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Big venue bidders court firms owned by minorities
[October 15, 2007]

Big venue bidders court firms owned by minorities

(Orlando Sentinel, The (FL) (KRT) Via Thomson Dialog NewsEdge) Oct. 15--As the co-owner of a small construction company with only five employees, Antonio Jackson doesn't have much in common with the large national firms that build arts centers, arenas and stadiums across the nation.

But as Orlando prepares to spend $1.1 billion on a new arts center, Orlando Magic arena and renovated Florida Citrus Bowl, some of the best-known construction companies in America are scrambling behind the scenes to partner with fledgling companies such as Jackson's Praise Construction.

They're doing it because city and county leaders promised that the new venues would help the struggling Parramore community and minority-owned businesses and workers typically left out of mega-construction projects.

"Orlando is growing, and as a new business we wanted to participate in that growth and see if we can get in on some of the opportunities," said Jackson, who is black. He said his west Orlando-based company already has been contacted by one of the national bidders hoping to build the $480 million arena planned for the Parramore neighborhood.

Successful bidders on most venues contracts must agree that 18 percent of the work will go to minority-owned companies and 6 percent will go to businesses owned by women. With some multimillion-dollar contracts already signed and more deals going before the City Council today, bidders have already begun assembling teams of Orlando-area minority partners.

"When you're spending $1 billion, you want as much of that money to stay in the local community as possible," said Kevin Edmonds, an Orlando administrator who helped craft the city's plan for minority participation, known as the blueprint. "What we're trying to do is make sure the playing field is level for the local community."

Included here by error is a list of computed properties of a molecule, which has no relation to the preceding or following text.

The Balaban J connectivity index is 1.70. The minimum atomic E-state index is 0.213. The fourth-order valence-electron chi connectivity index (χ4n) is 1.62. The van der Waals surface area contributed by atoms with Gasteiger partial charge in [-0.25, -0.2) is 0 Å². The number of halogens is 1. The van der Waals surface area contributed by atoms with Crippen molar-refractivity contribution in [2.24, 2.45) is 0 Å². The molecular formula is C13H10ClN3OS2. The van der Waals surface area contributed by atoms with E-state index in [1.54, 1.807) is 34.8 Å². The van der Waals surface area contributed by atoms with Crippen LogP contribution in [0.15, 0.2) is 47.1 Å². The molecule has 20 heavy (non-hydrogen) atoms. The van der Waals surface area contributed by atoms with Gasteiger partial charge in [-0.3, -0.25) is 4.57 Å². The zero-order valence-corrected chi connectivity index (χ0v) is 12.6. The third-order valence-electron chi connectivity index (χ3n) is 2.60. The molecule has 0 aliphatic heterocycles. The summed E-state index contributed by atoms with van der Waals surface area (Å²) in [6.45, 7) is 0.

Still, there are those who worry that nearly all the work will go to companies with no ties to Parramore, a suspicion that has its roots in recent history. The current Magic arena also came with the promise of economic opportunity for Parramore when it was built in 1989. But those opportunities never materialized.

"There's a sense things are going to go the way things have always gone," Tim Adams, a longtime Parramore businessman, said.

Competing for role

Four national companies have been tapped to bid on the construction of the arena. They've each tried to outdo one another when it comes to joining with smaller, local businesses, according to records reviewed by the Orlando Sentinel.

Austin-Hardin, a joint venture of Austin Commercial and Hardin Construction Co. that built the Dallas Mavericks' American Airlines Center, has identified seven minority-owned firms and two female-owned ones.

Hunt Construction Group, which built the Arizona Cardinals' stadium, Charlotte Bobcats Arena and Miller Park in Milwaukee, has partnered with four local minority-owned companies.

PCL Construction Services, which built the Staples Center in Los Angeles and KeyArena in Seattle, and Barton Malow Construction Services, whose credits include the Georgia Dome in Atlanta and Camden Yards in Baltimore, would join with Parramore's JCB Construction.

Skanska USA Building, which built the New England Patriots' stadium and several Olympic venues, also would partner with JCB Construction in Parramore.